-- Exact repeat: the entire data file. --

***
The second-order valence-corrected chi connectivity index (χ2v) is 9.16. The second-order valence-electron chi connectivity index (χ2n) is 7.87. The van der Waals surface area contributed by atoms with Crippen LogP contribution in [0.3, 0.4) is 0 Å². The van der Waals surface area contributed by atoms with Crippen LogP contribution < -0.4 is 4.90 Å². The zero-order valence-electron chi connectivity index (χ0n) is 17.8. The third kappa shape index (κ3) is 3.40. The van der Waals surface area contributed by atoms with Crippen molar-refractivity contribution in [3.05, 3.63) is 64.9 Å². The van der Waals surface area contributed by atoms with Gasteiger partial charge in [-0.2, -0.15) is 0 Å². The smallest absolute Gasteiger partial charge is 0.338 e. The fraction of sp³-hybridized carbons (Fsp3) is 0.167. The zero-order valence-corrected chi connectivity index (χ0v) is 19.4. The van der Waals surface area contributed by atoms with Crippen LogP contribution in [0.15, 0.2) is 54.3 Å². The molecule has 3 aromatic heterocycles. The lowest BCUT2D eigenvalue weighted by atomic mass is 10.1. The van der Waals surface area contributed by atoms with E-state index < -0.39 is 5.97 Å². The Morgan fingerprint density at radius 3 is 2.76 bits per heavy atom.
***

The second-order valence-corrected chi connectivity index (χ2v) is 9.16. The second-order valence-electron chi connectivity index (χ2n) is 7.87. The van der Waals surface area contributed by atoms with Crippen LogP contribution in [0.3, 0.4) is 0 Å². The van der Waals surface area contributed by atoms with Crippen LogP contribution < -0.4 is 4.90 Å². The zero-order valence-electron chi connectivity index (χ0n) is 17.8. The third kappa shape index (κ3) is 3.40. The van der Waals surface area contributed by atoms with Crippen molar-refractivity contribution in [3.05, 3.63) is 64.9 Å². The van der Waals surface area contributed by atoms with Gasteiger partial charge in [-0.2, -0.15) is 0 Å². The smallest absolute Gasteiger partial charge is 0.338 e. The fraction of sp³-hybridized carbons (Fsp3) is 0.167. The zero-order valence-corrected chi connectivity index (χ0v) is 19.4. The van der Waals surface area contributed by atoms with Crippen LogP contribution in [0.15, 0.2) is 54.3 Å². The molecule has 3 aromatic heterocycles. The lowest BCUT2D eigenvalue weighted by atomic mass is 10.1. The van der Waals surface area contributed by atoms with E-state index < -0.39 is 5.97 Å². The Morgan fingerprint density at radius 3 is 2.76 bits per heavy atom.